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Will Americans move to rural areas to find affordable housing?

Oklahoma City is the only larger metro with a stable homeownership rate

November 27, 2013
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Will Americans move to rural areas to find affordable housing?

The big apple — if you can make it there, you can make it anywhere. At least that’s the old saying, but new data suggests that moving to lesser-known communities with cheaper home values may be a better option for financially strapped Americans.

Could the next saying be: Move to the Midwest or Southwest, young man or woman? Or perhaps, get out of dodge and go to the country for a lifetime of stability?

It’s hard to say, but with traffic a constant reminder of the proverbial rat race, and places like New York featuring a 53.9% homeownership rate, compared to West Virginia’s 72.9% rate, the next trend in real estate may be new emerging markets in places once frowned upon. The only outlier would be the need for jobs to accommodate new residents.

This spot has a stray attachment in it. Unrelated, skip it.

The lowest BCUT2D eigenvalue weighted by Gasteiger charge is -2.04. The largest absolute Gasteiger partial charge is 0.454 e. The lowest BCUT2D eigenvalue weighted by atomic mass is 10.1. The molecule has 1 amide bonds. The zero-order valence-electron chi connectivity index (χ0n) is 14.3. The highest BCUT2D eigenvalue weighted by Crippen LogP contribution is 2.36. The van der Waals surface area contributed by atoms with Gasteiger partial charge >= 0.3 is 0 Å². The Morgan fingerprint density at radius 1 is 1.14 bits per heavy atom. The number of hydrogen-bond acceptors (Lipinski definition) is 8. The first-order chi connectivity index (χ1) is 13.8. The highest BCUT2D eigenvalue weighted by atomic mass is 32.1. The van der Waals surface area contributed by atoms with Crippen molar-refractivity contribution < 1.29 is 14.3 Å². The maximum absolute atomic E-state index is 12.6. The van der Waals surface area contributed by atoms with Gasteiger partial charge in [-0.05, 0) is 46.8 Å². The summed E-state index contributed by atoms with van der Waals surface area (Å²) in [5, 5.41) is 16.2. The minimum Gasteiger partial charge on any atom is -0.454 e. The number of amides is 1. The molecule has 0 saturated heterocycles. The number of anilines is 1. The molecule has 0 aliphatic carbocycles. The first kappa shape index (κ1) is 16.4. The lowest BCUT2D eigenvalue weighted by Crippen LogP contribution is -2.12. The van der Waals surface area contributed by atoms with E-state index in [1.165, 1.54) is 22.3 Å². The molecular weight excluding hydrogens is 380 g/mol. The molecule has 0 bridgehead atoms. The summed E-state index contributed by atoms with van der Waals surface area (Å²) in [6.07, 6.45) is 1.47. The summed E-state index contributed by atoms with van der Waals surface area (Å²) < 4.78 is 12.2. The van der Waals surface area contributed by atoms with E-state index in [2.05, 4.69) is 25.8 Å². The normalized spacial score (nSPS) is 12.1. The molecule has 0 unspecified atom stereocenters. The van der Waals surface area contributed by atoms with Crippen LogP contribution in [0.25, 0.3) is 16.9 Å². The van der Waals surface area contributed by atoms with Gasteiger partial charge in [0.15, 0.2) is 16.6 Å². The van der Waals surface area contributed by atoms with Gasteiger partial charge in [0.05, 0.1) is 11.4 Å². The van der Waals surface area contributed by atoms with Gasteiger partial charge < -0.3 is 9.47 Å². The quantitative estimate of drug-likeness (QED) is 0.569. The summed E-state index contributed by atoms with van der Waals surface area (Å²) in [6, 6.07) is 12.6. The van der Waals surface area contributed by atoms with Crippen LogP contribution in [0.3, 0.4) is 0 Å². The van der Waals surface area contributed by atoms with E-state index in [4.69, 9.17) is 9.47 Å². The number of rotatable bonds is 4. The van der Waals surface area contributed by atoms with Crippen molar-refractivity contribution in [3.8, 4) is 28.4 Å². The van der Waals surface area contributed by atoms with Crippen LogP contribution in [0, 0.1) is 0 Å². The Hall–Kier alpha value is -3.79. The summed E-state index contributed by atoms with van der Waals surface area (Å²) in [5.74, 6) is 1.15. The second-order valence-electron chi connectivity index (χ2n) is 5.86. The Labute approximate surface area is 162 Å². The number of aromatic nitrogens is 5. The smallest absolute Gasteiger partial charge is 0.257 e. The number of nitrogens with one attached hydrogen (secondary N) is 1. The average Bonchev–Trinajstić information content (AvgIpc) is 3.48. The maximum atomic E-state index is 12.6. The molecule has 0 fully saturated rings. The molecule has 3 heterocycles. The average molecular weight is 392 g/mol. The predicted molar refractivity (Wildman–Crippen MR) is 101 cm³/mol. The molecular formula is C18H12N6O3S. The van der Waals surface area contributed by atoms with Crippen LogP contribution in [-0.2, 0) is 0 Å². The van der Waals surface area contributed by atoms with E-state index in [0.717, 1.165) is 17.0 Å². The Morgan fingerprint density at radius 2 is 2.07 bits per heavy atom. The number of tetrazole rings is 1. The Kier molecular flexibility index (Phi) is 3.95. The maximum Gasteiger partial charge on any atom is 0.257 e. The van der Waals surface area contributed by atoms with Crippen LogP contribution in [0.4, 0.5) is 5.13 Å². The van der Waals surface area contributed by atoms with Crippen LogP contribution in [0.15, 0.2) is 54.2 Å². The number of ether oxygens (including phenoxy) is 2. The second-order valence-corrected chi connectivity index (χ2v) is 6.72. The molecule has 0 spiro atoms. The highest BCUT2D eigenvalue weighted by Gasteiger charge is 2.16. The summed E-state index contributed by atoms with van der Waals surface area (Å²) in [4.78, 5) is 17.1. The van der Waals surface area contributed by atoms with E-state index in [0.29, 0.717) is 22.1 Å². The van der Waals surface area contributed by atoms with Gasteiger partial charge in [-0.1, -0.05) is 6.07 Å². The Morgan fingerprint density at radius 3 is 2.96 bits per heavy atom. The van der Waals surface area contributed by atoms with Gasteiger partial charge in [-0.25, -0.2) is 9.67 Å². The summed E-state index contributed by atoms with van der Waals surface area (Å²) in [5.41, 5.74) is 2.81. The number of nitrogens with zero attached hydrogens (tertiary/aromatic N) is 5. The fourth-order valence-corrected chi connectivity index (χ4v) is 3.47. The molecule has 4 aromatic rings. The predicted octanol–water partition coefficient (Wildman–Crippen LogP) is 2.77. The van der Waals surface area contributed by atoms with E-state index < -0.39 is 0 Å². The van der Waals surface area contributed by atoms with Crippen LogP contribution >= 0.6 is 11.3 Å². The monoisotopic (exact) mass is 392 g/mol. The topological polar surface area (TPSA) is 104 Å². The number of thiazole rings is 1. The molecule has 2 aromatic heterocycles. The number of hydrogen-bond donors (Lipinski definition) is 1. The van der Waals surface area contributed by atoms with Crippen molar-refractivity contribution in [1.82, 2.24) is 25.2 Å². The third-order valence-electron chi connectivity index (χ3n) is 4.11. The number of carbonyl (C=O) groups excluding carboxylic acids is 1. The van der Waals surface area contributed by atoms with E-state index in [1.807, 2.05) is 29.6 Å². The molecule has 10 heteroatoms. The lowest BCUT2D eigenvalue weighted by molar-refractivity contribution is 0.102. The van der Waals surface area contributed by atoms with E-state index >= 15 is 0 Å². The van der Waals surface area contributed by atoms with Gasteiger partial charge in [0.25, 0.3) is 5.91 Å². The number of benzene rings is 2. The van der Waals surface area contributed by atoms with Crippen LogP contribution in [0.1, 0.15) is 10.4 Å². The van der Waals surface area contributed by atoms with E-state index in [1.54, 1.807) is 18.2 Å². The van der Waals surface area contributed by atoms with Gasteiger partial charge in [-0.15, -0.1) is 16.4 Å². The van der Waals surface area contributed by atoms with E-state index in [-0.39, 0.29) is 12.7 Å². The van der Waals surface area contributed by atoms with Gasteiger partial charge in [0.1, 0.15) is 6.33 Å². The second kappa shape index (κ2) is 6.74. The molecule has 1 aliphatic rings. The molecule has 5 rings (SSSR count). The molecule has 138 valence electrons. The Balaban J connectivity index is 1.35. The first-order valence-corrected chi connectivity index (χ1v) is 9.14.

If affordability is the new prize, states like West Virginia have it all over New York.

New data from the Census Bureau shows West Virginia has the highest homeownership rate in the nation — 72.9% to be exact. The median home value in the state hovers just below the $100,000-mark at $98,300.

The District of Columbia, which is struggling with rising prices and falling inventory, has the lowest homeownership rate of 41.6%, Census Bureau data shows.

"The change in homeownership rates from the previous three-year period for the 50 most populous counties ranged from a decrease of 0.4 percent in Westchester County, N.Y., to a decrease of 4.7 percent in Maricopa County, Ariz.," the report said. "The 50 least populous counties ranged from a decrease of 9.5 percent in Warren County, N.C., to an increase of 8.5 percent in Gonzales County, Texas."

And there may be something to this.

A November report from the Census Bureau shows median home values remained steady in smaller counties, while larger counties saw declines in median prices after the most recent recession.

Looking at counties with populations between 20,000 and 65,000, 66.9% of the counties in this category had median home values that were not statistically different from pre-recession-era levels. However, larger counties fared the worst with steep price declines during the recession.

Median home values in 43 of the 50 largest counties fell during this time period.

When looking at the 50 largest metros in terms of population, 49 saw declines in their homeownership rates. The only larger metro that maintained the same rate of homeownership during the downturn was Oklahoma City, with a rate that held constant at 65.2%.

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